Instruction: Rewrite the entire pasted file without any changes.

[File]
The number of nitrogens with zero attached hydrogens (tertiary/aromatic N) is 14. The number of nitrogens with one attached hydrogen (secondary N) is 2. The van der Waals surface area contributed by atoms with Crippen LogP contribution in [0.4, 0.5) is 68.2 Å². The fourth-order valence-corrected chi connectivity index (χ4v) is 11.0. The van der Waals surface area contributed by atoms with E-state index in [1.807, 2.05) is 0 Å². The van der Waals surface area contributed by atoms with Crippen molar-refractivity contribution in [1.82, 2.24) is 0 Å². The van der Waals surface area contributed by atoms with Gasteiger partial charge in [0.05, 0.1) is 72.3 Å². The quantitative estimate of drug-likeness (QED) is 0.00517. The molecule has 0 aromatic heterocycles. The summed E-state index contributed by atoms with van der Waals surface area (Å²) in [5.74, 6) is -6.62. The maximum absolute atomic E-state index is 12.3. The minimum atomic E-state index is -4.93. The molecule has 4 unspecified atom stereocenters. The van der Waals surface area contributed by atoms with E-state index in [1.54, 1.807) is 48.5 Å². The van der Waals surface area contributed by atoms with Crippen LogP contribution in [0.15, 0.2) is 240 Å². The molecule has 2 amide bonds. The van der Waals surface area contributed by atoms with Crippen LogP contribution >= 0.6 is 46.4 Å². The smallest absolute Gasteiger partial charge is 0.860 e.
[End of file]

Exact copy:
The number of nitrogens with zero attached hydrogens (tertiary/aromatic N) is 14. The number of nitrogens with one attached hydrogen (secondary N) is 2. The van der Waals surface area contributed by atoms with Crippen LogP contribution in [0.4, 0.5) is 68.2 Å². The fourth-order valence-corrected chi connectivity index (χ4v) is 11.0. The van der Waals surface area contributed by atoms with E-state index in [1.807, 2.05) is 0 Å². The van der Waals surface area contributed by atoms with Crippen molar-refractivity contribution in [1.82, 2.24) is 0 Å². The van der Waals surface area contributed by atoms with Gasteiger partial charge in [0.05, 0.1) is 72.3 Å². The quantitative estimate of drug-likeness (QED) is 0.00517. The molecule has 0 aromatic heterocycles. The summed E-state index contributed by atoms with van der Waals surface area (Å²) in [5.74, 6) is -6.62. The maximum absolute atomic E-state index is 12.3. The minimum atomic E-state index is -4.93. The molecule has 4 unspecified atom stereocenters. The van der Waals surface area contributed by atoms with E-state index in [1.54, 1.807) is 48.5 Å². The van der Waals surface area contributed by atoms with Crippen LogP contribution in [0.15, 0.2) is 240 Å². The molecule has 2 amide bonds. The van der Waals surface area contributed by atoms with Crippen LogP contribution >= 0.6 is 46.4 Å². The smallest absolute Gasteiger partial charge is 0.860 e.